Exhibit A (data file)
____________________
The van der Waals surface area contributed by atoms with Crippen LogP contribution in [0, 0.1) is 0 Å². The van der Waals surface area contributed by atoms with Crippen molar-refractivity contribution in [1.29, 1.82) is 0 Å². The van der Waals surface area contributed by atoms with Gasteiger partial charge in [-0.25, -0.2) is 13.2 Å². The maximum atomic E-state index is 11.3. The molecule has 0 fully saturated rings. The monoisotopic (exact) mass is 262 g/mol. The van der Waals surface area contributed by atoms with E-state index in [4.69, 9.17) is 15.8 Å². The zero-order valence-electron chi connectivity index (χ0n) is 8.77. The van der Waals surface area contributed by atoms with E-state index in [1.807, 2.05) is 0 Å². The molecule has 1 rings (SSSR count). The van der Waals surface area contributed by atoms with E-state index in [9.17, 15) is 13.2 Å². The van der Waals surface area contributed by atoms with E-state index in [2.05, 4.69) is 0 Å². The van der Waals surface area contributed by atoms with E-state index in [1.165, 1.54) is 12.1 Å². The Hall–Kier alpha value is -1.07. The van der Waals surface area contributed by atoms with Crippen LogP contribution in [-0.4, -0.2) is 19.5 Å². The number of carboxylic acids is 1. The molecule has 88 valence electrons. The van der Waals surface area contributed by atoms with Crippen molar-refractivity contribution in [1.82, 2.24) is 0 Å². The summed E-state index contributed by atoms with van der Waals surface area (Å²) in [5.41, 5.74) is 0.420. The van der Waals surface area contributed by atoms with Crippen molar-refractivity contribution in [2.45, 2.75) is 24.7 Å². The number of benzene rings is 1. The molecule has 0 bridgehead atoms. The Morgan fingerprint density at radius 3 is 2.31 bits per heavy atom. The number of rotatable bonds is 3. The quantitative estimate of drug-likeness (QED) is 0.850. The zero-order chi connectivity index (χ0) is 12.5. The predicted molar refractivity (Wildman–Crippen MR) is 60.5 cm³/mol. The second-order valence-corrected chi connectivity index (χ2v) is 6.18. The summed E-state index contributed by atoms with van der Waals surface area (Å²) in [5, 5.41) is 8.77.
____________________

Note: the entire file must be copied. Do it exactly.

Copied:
The van der Waals surface area contributed by atoms with Crippen LogP contribution in [0, 0.1) is 0 Å². The van der Waals surface area contributed by atoms with Crippen molar-refractivity contribution in [1.29, 1.82) is 0 Å². The van der Waals surface area contributed by atoms with Gasteiger partial charge in [-0.25, -0.2) is 13.2 Å². The maximum atomic E-state index is 11.3. The molecule has 0 fully saturated rings. The monoisotopic (exact) mass is 262 g/mol. The van der Waals surface area contributed by atoms with E-state index in [4.69, 9.17) is 15.8 Å². The zero-order valence-electron chi connectivity index (χ0n) is 8.77. The van der Waals surface area contributed by atoms with E-state index in [1.807, 2.05) is 0 Å². The molecule has 1 rings (SSSR count). The van der Waals surface area contributed by atoms with E-state index in [9.17, 15) is 13.2 Å². The van der Waals surface area contributed by atoms with E-state index in [2.05, 4.69) is 0 Å². The van der Waals surface area contributed by atoms with E-state index in [1.165, 1.54) is 12.1 Å². The Hall–Kier alpha value is -1.07. The van der Waals surface area contributed by atoms with Crippen LogP contribution in [-0.4, -0.2) is 19.5 Å². The number of carboxylic acids is 1. The molecule has 88 valence electrons. The van der Waals surface area contributed by atoms with Crippen molar-refractivity contribution in [1.82, 2.24) is 0 Å². The summed E-state index contributed by atoms with van der Waals surface area (Å²) in [5.41, 5.74) is 0.420. The van der Waals surface area contributed by atoms with Crippen molar-refractivity contribution in [2.45, 2.75) is 24.7 Å². The number of benzene rings is 1. The molecule has 0 bridgehead atoms. The Morgan fingerprint density at radius 3 is 2.31 bits per heavy atom. The number of rotatable bonds is 3. The quantitative estimate of drug-likeness (QED) is 0.850. The zero-order chi connectivity index (χ0) is 12.5. The predicted molar refractivity (Wildman–Crippen MR) is 60.5 cm³/mol. The second-order valence-corrected chi connectivity index (χ2v) is 6.18. The summed E-state index contributed by atoms with van der Waals surface area (Å²) in [5, 5.41) is 8.77.